Doyle Bar and the Pembroke
1500 New Hampshire Avenue NW
The bar at this Irish-owned Dupont Circle Hotel offers a whisky tasting “tour” across different regions of Ireland, while the restaurant will focus on Irish wines (yes, that’s a thing) and food. 

Shamrock Fest
RFK Stadium Festival Grounds
What better way to wrap up St. Patrick’s Day 2019 than the biggest celebration in the country? On March 23rd, Shamrock Fest returns to the District with tons of music, carnival rides, Guinness, Jameson, and even ponies! This year’s lineup of bands and DJs includes The Mighty Mighty Bosstones and James Kennedy from Vanderpump rules. Ticket prices range from $29.99 to $280.

Kaila Philo
Sam Spengler
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Photograph courtesy of Pixabay user TeroVesalainian.

At the center of the college admissions scandal that implicated coaches, parents, and exam administrators at schools like Georgetown University is 19-year-old student Olivia Jade Giannulli, an Internet influencer who used her platform to tell followers she doesn’t really care about school. Or, as we know now, she doesn’t really care about the school her mother, Full House star Lori Loughlin, allegedly got her into by breaking the law.

The University of Southern California student has 1.4 million followers on Instagram and almost 2 million subscribers on YouTube. She posts videos of her doing her hair and makeup and glamorous #sponsoredcontent thanks to partnerships with big-name brands like Amazon and Sephora (the makeup brand announced they were severing ties with the influencer on Thursday).

Given the attention Giannulli’s social media star status has garnered in the wake of the indictments, we set out to find Olivia Jade-style influencers at local colleges. Would we find thousands of likes on photos of students donning Ivanka Trump Collection cardigans in front of the Lincoln Memorial, a Gregory’s latte in hand? Would they, rather than show off their latest Caribbean vacation, post photographic evidence of tackling Capitol Hill intern work in sensible $400 flats? Is the next big Instagram name currently sitting in Psych 101 across town?

Not really. It turns out DC’s colleges don’t have anyone of Olivia Jade status on the ‘Gram, but there is a small batch of micro influencers with followings of 1,000 to 100,000. Sadly, none of them are related to anyone who was in Full House.

Pippa Leigh, @pippaofficiel

While Giannulli poses for brands like Amazon Prime, Smile Direct Club, and Sephora, Georgetown University student Pippa Leigh (@pippaofficiel) poses with a Melitta pour-over coffee maker. The economics student posts Instagrams and vlogs chronicling her sartorial choices and cappuccino art to her 2,492 followers.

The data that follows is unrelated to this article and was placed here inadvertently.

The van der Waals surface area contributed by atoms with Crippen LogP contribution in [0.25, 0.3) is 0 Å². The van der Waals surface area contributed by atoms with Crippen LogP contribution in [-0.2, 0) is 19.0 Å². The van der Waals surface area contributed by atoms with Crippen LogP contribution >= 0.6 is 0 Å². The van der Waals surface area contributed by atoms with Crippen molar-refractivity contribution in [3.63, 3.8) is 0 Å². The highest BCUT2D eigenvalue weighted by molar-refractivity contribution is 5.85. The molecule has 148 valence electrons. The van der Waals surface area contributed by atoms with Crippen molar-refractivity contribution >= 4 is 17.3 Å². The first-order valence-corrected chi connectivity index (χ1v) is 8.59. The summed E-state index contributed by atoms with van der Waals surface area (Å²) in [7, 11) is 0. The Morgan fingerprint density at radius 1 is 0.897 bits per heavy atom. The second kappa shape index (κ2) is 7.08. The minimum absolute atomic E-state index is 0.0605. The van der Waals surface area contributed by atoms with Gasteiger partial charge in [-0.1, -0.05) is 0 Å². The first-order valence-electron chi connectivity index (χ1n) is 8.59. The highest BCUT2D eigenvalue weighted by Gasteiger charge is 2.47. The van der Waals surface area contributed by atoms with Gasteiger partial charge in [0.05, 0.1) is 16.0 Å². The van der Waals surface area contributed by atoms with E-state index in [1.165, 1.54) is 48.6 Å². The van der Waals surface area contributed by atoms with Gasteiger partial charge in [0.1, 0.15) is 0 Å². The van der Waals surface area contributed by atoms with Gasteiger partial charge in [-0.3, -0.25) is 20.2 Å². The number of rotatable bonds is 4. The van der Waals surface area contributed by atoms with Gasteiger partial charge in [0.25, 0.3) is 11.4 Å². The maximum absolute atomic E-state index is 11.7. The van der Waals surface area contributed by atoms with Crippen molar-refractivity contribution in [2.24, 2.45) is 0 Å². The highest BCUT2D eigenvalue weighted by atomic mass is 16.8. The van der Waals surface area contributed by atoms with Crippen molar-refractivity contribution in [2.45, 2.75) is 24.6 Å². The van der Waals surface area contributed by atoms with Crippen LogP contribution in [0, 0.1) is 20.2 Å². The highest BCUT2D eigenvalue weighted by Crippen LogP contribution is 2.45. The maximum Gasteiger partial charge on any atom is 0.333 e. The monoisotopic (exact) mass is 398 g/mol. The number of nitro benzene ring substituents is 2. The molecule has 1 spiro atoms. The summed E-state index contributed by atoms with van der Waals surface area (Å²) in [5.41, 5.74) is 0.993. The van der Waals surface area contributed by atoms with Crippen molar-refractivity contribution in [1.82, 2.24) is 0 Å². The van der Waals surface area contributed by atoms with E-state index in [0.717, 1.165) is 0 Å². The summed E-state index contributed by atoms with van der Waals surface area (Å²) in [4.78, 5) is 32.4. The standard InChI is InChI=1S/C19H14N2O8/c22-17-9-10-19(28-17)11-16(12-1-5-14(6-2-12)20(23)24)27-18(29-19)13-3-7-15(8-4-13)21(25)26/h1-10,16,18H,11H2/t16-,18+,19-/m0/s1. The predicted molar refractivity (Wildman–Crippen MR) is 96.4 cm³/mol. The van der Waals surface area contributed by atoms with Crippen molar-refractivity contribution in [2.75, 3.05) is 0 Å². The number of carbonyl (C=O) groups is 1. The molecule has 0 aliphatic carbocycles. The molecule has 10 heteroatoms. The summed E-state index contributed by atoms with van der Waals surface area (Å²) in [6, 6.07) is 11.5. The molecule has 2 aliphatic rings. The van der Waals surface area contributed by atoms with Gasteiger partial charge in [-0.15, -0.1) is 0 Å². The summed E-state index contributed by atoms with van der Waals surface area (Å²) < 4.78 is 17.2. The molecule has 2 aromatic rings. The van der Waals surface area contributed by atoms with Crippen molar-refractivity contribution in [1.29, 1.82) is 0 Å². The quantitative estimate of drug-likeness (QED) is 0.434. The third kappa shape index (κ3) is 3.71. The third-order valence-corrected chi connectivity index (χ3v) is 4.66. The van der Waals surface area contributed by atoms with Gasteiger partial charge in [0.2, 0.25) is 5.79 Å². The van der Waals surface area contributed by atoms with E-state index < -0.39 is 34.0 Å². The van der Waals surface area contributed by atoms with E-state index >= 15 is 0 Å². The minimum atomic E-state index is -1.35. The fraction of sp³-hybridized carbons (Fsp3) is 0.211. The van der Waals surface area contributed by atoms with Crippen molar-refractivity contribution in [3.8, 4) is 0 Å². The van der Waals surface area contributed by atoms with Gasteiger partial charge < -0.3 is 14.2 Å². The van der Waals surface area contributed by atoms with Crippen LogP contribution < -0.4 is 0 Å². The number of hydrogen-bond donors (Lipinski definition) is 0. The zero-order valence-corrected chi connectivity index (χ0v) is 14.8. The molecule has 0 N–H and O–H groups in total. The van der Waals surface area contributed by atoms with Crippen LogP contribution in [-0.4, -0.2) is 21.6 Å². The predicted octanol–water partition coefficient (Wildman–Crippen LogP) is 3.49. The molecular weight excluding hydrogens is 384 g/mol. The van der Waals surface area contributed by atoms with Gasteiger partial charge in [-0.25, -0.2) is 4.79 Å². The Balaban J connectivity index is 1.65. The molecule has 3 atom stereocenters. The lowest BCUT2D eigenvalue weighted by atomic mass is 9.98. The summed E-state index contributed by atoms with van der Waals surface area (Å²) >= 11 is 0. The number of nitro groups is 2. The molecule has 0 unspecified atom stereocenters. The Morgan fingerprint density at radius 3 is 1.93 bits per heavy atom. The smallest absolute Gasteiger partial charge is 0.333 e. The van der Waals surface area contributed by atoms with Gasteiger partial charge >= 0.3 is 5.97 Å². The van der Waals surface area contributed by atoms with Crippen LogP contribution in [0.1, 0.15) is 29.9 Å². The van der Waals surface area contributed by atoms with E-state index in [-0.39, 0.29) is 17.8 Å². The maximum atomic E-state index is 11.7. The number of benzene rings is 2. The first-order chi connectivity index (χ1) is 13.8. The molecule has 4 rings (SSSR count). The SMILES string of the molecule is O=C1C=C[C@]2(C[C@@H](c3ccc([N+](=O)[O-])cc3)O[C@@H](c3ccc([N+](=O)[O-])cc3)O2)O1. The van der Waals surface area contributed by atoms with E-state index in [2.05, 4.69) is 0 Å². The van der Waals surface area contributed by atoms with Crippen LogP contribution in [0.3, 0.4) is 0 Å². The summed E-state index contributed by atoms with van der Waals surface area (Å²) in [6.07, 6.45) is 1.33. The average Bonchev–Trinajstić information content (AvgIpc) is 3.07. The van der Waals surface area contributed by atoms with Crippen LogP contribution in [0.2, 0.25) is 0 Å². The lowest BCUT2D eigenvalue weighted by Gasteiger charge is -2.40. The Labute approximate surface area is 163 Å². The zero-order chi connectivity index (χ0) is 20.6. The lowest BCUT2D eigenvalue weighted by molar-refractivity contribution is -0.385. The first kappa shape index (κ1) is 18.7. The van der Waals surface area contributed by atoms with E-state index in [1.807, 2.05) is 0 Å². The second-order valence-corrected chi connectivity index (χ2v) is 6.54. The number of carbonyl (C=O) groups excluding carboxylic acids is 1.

Sahara Mokhtari, @this_is_sahara

It’s not Hollywood, but aspiring pop star and University of Maryland pre-med student Sahara Mokhtari (@this_is_sahara) did host the premiere of local film Five Feet Apart, which, she, of course, posted about on Instagram. Due to her success in the music industry, Mokhtari has over 71,000 followers.

Sophia Umansky, @sophiakylieee

The most parallel social media presence to Olivia Jade is the daughter of Real Housewife of Beverly Hills star Kyle Richards. A student at GW, Sophia Umanksy (@sophiakylieeeas 117,000 followers. Although posts of her DC dorm room and a snap from the Kardashian’s Christmas party gather up to 10,000 likes, Umansky has yet to emerge as a spokesperson for sponsored content.

For now, it seems there is plenty of space in the District for novice Instagrammers looking to achieve influencer status. Our first tip for the next campus social media superstar? Make sure your parents haven’t bribed any coaches before signing that sponsorship contract.

Daniella Byck
Sam Spengler
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Capitol Hill is among the neighborhoods you can explore with our new Neighborhood Guide. Photograph by Scott Suchman.

Starting today, readers have access to Washingtonian’s new comprehensive insider’s Neighborhood Guide, presented by Compass.

The magazine’s award-winning lifestyle content was transformed into an easy-to-navigate interactive page that provides a unique insight into neighborhoods across DC and its suburbs for residents and visitors alike.

Find the best local dining, attractions, and shops, all recommended by our editors. Users can also make their own discoveries via a filterable map specific to each region that displays the locations of restaurants, schools, crime and more all in one spot.

Each neighborhood profile contains population demographics, interesting facts—median property value, average commute time and rent prices, for example—and striking photography of community hot spots and notable residents.

Want to call one of the featured areas “home?” Washingtonian’s partner, Compass, powers a directory of real estate listings and featured agents named in the magazine’s annual Top Agents list within the guide to give readers a peek into the real estate market and new developments in each area.

The guide will be refreshed regularly as up-to-date recommendations are introduced, updates are needed, and new neighborhoods are added.

View the full Neighborhood Guide at washingtonian.com/location.